As of 3:00 p.m. today, Courtney and I have been married exactly 3 years!
Part of me feels like time is absolutely flying and the other half feels like we’ve been married twenty-three years.
It’s been a whirlwind over the last 3 years, with no more than 9-10 months between any two of these consecutive life events:
- Start a business
- Milligan Born
- Sell Everything
- Start a business
- New Zealand
We’ve certainly not been perfect… and I’m certainly not going to be spouting off “advice” in this category. (For that I’ll ask my grandparents, who’ve been married well over 55-ish years now).
That being said, I will share 3 lessons I’ve learn myself in 3 short years of marriage:
- Marry someone you believe in and who believes in you. This is something that I got right. I know with 100% certainty that Courtney believes in me. She believes I have insane potential in whatever I do. Lots of people in your life will say they believe in you, but then there are a few that really do. And I feel the same way about Courtney. I don’t love her because she’s fun to be around… or because she’s goofy, intelligent, a good photographer, or even because she’s an engaging and compassionate mother. Those are just positive personality traits or skills. I actually believe in her. I believe she’s fundamentally remarkable. I believe that as amazing as she is now, she’s only at 20% of her potential. Because I honestly believe that, I not only want to help her get there… I want to be there for the ride!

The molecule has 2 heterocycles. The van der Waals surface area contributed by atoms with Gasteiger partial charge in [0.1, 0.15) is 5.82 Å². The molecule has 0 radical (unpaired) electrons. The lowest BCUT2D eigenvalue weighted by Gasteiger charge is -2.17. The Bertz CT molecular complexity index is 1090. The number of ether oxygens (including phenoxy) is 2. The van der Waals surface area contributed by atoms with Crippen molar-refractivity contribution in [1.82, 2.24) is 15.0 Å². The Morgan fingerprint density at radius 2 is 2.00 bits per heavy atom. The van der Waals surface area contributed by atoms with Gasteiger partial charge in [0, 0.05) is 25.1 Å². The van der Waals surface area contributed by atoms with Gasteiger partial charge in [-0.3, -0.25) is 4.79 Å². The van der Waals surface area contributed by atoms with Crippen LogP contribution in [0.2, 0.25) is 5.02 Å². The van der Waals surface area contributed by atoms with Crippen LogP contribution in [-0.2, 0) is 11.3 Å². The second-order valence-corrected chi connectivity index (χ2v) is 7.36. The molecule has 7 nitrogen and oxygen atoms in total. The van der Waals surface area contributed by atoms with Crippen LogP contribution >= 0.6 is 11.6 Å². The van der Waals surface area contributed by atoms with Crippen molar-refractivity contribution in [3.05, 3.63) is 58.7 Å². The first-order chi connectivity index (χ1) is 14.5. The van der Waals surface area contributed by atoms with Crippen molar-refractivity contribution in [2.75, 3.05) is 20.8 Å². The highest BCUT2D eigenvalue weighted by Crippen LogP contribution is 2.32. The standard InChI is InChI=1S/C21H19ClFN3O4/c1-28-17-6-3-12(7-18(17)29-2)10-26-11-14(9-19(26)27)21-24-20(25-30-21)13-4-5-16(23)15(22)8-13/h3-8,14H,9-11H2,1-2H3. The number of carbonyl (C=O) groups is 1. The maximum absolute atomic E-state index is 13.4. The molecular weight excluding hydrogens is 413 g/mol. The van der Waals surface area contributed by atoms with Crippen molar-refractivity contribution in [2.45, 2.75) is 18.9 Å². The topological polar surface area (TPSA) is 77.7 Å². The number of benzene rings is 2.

- Marry someone flexible. It sounds foo-foo, but I believe the old saying… the only thing that is consistent in the world is change. I’m lucky, once again, to have found someone that is ridiculously flexible. I’m not talking about a push over (I dare you to come try to push over Courtney). I’m talking about real flexibility. Someone who is willing to roll through life’s punches together and most importantly someone who encourages you to be flexible as well. By nature, I not very flexible at all. I have an addictive and compulsive personality, which lends itself well to mastering a specific task, but not so much to achieving balance and flexibility. Over the last 3 years, I’ve made great strides in this area by sleeping next to a great role model.
- Learn to be confidently vulnerable. How’s that for a lesson? I’m being serious though. To me, the ability to be 100% completely and truly vulnerable to another person is the very essence of marriage. It’s the ability to sit down on the couch, grab your spouse’s hand, and say, “Honey, I really feel… xyz…” Where xyz is completely open and without any hidden agenda. This is the hardest thing I’ve ever had to learn to do in my entire life, but it’s amazing when I actually do it. Any fights or disagreements are almost always from when one of us is hiding under our hard shell or one of us has ulterior motives (or sometimes both). At the same time, you don’t want to be a whiny, unstable bozo… emotionally rocky and frantic all the time. So that’s where I dubbed the term confidently vulnerable. Know that you are vulnerable, accept it, and genuinely show that to you spouse. That’s the number one lesson I’ve learned over these three years.
Let me also tell you this, now that I know the consistent work and dedication that goes into only three years of marriage… I can’t even begin to fathom what it’s like to be married 10, 20, even 50 years like my grandparents.
I have much, much more respect for people who’ve managed to build healthy relationships over a long period of time. In my mind, there’s no such thing as “soul mates”. I used to look at what I considered to be long marriages and think, “Oh, they’re just meant to be together.”
Bullcrap. They’ve worked their butts off to achieve what others contribute to being “soul mates”. I know that know now. And I’m ready to spend the next 50 years of my life busting my butt to make other people think Courtney and I are “just meant to be together.”
I love you, honey!